Recently, I was driving along a quiet country lane on a fine day, and was in a good mood. An old friend drove past me at some speed. I just had time to acknowledge him before he was out of sight, but to my slight irritation… he did not respond. Over the next few miles this irritation turned into worry, frustration, and finally mild anger. By the time I got to my destination I needed to take some deep breaths to calm down.
I had fallen into the classic trap of reading a whole book into a situation that was not even worth a line. My thinking ran along these lines:
- He saw me but chose not to acknowledge me. I must there fore have upset him and be out of favour.
- He knows something I don’t. If he knows this (whatever it is) he will have told other people. They now think less of me. It must go against me.
- I must have made a medical mistake. I haven’t seen him socially for a while, so there has to be a professional reason why he ignored me. What have I done wrong, then? What does he know that I don’t? What makes him think he’s a better doctor than me?
This type of thinking will continue as long as you let it. In this case it lasted until I came to my senses and realized that probably he had just not seen me. I met him at a meeting some days later and mentioned he had passed me in a hurry. He replied,’ Sorry about that. I was in a desperate hurry to catch a train. I didn’t have time to wave and made the train wiith 30 seconds to spare.’ I had turned his mad dash for a train into a professional slight against me.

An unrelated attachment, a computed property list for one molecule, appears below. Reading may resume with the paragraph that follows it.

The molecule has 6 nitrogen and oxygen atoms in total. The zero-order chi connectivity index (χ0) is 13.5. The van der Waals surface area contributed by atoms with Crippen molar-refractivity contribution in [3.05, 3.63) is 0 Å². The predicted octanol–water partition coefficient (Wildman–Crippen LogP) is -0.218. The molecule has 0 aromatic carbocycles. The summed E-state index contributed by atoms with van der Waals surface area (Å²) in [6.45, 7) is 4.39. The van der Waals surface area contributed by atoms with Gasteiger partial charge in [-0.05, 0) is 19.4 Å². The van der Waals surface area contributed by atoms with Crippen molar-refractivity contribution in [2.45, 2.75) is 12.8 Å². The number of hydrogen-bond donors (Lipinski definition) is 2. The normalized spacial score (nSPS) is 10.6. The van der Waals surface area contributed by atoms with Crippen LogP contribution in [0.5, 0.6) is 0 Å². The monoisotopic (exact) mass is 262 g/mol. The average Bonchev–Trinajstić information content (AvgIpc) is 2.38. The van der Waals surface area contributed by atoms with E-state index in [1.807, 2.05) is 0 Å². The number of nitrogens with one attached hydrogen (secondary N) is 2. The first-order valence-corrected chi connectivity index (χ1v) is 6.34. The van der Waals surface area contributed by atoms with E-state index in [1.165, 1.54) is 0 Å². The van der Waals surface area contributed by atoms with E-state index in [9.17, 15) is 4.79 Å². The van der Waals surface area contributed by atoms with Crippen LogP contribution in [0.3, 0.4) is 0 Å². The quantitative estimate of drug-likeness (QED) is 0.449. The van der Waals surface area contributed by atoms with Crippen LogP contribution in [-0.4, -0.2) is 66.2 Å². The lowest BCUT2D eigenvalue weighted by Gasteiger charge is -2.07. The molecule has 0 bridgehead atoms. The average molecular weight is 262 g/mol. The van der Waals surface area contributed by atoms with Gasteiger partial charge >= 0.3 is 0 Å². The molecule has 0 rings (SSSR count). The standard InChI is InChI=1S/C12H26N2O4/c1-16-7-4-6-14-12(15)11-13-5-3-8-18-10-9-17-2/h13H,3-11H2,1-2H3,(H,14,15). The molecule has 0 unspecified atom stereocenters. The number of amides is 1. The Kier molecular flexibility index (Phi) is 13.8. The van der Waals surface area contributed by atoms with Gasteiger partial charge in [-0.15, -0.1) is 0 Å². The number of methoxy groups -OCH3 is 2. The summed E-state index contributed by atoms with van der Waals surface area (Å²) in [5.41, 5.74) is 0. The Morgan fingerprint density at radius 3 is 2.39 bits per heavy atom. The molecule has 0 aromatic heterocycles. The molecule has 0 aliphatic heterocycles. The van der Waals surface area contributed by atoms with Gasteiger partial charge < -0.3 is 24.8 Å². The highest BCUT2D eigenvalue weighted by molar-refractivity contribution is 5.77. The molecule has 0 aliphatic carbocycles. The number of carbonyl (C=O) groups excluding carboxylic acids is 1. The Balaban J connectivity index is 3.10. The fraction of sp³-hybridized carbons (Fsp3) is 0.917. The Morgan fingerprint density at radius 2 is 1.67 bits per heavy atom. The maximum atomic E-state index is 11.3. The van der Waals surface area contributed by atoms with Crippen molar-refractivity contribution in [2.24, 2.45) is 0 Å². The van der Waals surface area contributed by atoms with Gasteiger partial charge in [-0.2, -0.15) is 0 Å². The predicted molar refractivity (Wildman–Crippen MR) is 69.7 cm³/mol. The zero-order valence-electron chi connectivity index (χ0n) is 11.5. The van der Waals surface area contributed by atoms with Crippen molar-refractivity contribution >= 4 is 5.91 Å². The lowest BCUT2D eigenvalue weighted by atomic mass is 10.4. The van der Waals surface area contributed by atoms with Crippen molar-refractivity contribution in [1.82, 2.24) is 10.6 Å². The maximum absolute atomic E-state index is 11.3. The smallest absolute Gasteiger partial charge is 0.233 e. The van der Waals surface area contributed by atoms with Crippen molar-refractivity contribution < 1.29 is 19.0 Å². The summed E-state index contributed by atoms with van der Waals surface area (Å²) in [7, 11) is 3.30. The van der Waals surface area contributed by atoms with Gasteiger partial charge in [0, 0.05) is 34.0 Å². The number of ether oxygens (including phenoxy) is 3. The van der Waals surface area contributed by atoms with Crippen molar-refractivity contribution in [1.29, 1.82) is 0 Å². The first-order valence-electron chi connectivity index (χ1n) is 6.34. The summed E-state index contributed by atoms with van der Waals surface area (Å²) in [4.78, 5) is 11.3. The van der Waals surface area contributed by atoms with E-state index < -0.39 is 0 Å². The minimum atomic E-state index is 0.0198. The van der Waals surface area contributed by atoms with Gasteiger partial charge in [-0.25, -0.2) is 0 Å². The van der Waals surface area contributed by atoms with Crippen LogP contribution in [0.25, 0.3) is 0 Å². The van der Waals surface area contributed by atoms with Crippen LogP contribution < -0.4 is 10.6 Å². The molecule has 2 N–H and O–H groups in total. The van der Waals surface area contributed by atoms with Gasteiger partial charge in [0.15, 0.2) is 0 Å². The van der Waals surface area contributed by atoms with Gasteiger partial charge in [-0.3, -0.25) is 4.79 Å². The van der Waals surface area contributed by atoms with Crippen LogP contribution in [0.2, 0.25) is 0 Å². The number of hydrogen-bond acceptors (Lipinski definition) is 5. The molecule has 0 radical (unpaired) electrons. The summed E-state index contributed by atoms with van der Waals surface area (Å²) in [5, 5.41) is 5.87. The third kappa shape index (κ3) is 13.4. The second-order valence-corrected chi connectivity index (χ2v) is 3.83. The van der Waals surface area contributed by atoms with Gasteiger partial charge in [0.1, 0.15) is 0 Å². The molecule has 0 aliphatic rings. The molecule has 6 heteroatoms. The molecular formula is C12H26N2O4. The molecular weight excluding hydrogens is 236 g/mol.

We are all prone to this type of’ kneejerk’ thinking. The eas iest way to stop it is to put yourself in the position of whoever you think you have upset. Have you ever walked through a door held open for you without saying thank you? If you were too busy or distracted to notice that day, why can’t someone else be? You will have been late for appointments despite your best efforts – other people are too. Putting this thinking into perspective takes practice, but always pays off. Remember – you do not have a divine right to be the only person having a bad day at the office.
However, this is not an excuse to explain away rude or hostile behaviour. If someone persistently ignores you, they are probably doing exactly that – ignoring you. In such cases you need to find out what is going on. Raising the issue with that person may cause you anxiety, but not as great as the anxiety your kneejerk thinking will generate if you do not.
If someone is grumpy or rude, don’t assume it is your fault. Stop the kneejerk response of blaming yourself and consider other possible reasons for their behaviour. They may have a hangover, or be late for a meeting.